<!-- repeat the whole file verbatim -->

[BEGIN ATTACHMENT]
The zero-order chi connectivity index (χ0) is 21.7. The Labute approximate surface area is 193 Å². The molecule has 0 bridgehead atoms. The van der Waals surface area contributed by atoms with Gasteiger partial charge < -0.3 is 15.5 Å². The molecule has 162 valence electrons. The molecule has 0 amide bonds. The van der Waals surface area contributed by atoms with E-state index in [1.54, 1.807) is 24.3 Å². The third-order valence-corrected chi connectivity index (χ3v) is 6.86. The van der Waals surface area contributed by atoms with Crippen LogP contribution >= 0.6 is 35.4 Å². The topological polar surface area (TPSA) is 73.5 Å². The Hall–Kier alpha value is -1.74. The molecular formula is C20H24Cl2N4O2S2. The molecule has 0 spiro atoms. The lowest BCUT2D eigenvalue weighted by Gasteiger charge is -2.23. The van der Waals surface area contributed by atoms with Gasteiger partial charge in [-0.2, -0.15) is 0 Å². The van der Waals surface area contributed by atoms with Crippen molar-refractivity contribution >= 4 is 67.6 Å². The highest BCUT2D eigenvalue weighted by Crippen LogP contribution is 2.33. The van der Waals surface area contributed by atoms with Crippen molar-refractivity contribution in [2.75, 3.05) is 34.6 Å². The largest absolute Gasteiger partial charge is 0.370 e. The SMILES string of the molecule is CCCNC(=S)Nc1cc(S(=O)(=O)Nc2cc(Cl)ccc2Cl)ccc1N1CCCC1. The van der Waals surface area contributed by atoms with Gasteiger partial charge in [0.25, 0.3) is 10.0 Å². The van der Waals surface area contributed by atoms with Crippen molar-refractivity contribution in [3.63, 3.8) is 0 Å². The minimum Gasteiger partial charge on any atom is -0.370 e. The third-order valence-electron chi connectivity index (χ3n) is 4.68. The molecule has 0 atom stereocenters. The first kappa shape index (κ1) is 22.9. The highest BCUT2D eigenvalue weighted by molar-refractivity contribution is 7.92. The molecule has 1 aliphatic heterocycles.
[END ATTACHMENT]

The zero-order chi connectivity index (χ0) is 21.7. The Labute approximate surface area is 193 Å². The molecule has 0 bridgehead atoms. The van der Waals surface area contributed by atoms with Gasteiger partial charge < -0.3 is 15.5 Å². The molecule has 162 valence electrons. The molecule has 0 amide bonds. The van der Waals surface area contributed by atoms with E-state index in [1.54, 1.807) is 24.3 Å². The third-order valence-corrected chi connectivity index (χ3v) is 6.86. The van der Waals surface area contributed by atoms with Crippen LogP contribution >= 0.6 is 35.4 Å². The topological polar surface area (TPSA) is 73.5 Å². The Hall–Kier alpha value is -1.74. The molecular formula is C20H24Cl2N4O2S2. The molecule has 0 spiro atoms. The lowest BCUT2D eigenvalue weighted by Gasteiger charge is -2.23. The van der Waals surface area contributed by atoms with Gasteiger partial charge in [-0.2, -0.15) is 0 Å². The van der Waals surface area contributed by atoms with Crippen molar-refractivity contribution >= 4 is 67.6 Å². The highest BCUT2D eigenvalue weighted by Crippen LogP contribution is 2.33. The van der Waals surface area contributed by atoms with Crippen molar-refractivity contribution in [2.75, 3.05) is 34.6 Å². The largest absolute Gasteiger partial charge is 0.370 e. The SMILES string of the molecule is CCCNC(=S)Nc1cc(S(=O)(=O)Nc2cc(Cl)ccc2Cl)ccc1N1CCCC1. The van der Waals surface area contributed by atoms with Gasteiger partial charge in [0.25, 0.3) is 10.0 Å². The van der Waals surface area contributed by atoms with Crippen molar-refractivity contribution in [3.63, 3.8) is 0 Å². The minimum Gasteiger partial charge on any atom is -0.370 e. The third-order valence-electron chi connectivity index (χ3n) is 4.68. The molecule has 0 atom stereocenters. The first kappa shape index (κ1) is 22.9. The highest BCUT2D eigenvalue weighted by molar-refractivity contribution is 7.92. The molecule has 1 aliphatic heterocycles.